Richard Holbrooke is President Clinton’s nominee to replace Bill Richardson as U.S. Ambassador to the United Nations. This nomination stems from Holbrooke’s role in imposing the Dayton Accords on Bosnia and Clinton’s desire to exploit such interventions to convert the United States into the world’s policeman. Recently, Holbrooke applied his heavy-handed tactics to Kosovo. Holbrooke declared he met with both Serbs and Albanians in Kosovo, failed to negotiate a cease-fire, and implied that an American military response was required to impose a “settlement.” Armed intervention was averted, in part, as a result of an open letter by Serbian Orthodox Bishop Artemije which revealed that Holbrooke never met with Serbs. By linking the Dayton Accords with the International War Crimes Tribunal on Bosnia, and then linking Kosovo with Bosnia, Holbrooke presented himself as a defender of human rights interested in prosecuting the crimes of mass murder and ethnic cleansing. His true character, however, was revealed two decades ago, in the “killing fields” of East Timor.

On December 7, 1975, Indonesia, after receiving approval from President Ford and Secretary of State Kissinger, invaded the Portuguese colony of East Timor. Lacking the military equipment necessary to overcome the island’s mountainous terrain, Indonesia confined its occupation to the coast while most East Timorese escaped to the mountains. The Carter administration, despite its rhetoric of human rights, provided Indonesia with the napalm, “Huey” helicopter gun ships, “Skyhawk 11” and “Bronco” attack planes, Lockheed transport aircraft, and Commando armored cars which enabled Jakarta to occupy the entire territory, establish concentration camps, and engage in ethnic cleansing and the systematic torture and massacre of East Timorese. More than one-third of the East Timorese population (over 200,000) died. The official in the Carter administration who lobbied on behalf of Indonesia for those weapons, who justified their use against the East Timorese, and who minimized the atrocities committed by Indonesia was the Assistant Secretary for Asian and Pacific Affairs —Richard Holbrooke.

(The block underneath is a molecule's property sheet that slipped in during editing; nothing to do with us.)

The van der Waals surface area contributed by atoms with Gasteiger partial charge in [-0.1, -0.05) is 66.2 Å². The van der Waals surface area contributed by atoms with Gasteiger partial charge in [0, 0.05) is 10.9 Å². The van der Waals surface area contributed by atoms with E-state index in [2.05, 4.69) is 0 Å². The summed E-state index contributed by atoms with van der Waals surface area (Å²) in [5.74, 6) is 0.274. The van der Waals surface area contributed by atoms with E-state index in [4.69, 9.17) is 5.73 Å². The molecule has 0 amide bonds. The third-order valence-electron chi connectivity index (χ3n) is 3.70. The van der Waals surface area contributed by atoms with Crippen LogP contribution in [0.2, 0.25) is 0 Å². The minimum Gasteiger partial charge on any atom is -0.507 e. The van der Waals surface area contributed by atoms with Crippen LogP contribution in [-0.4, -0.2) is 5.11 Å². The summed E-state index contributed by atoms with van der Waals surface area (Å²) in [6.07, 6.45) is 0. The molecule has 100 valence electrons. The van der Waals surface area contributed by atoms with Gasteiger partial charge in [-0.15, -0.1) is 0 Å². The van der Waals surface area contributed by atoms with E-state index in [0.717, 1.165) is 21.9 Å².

Holbrooke’s policy became entrenched. Congress did not terminate International Military Education and Training (IMET) aid to Jakarta until after the November 1991 massacre of over 270 East Timorese by Indonesian troops. However, in March 1997, in testimony to the House Foreign Operations Appropriations Subcommittee, the Clinton administration admitted providing Indonesia with military training (including “Advanced Sniper Techniques,” “Military Operations in Urban Terrain,” and “Air Assault”) throughout 1996—the very time Clinton was accepting campaign donations from Indonesia’s Lippo Group—in violation of the clear intent of the congressional ban.

While Holbrooke’s actions regarding East Timor should be grounds for the Senate to reject his nomination as Ambassador to the U.N., the question of accountability remains. While Holbrooke championed an International War Crimes Tribunal for Bosnia, he fears one for East Timor. As a human rights activist has noted, if such a court is established, one of the first people it will indict will be Richard Holbrooke.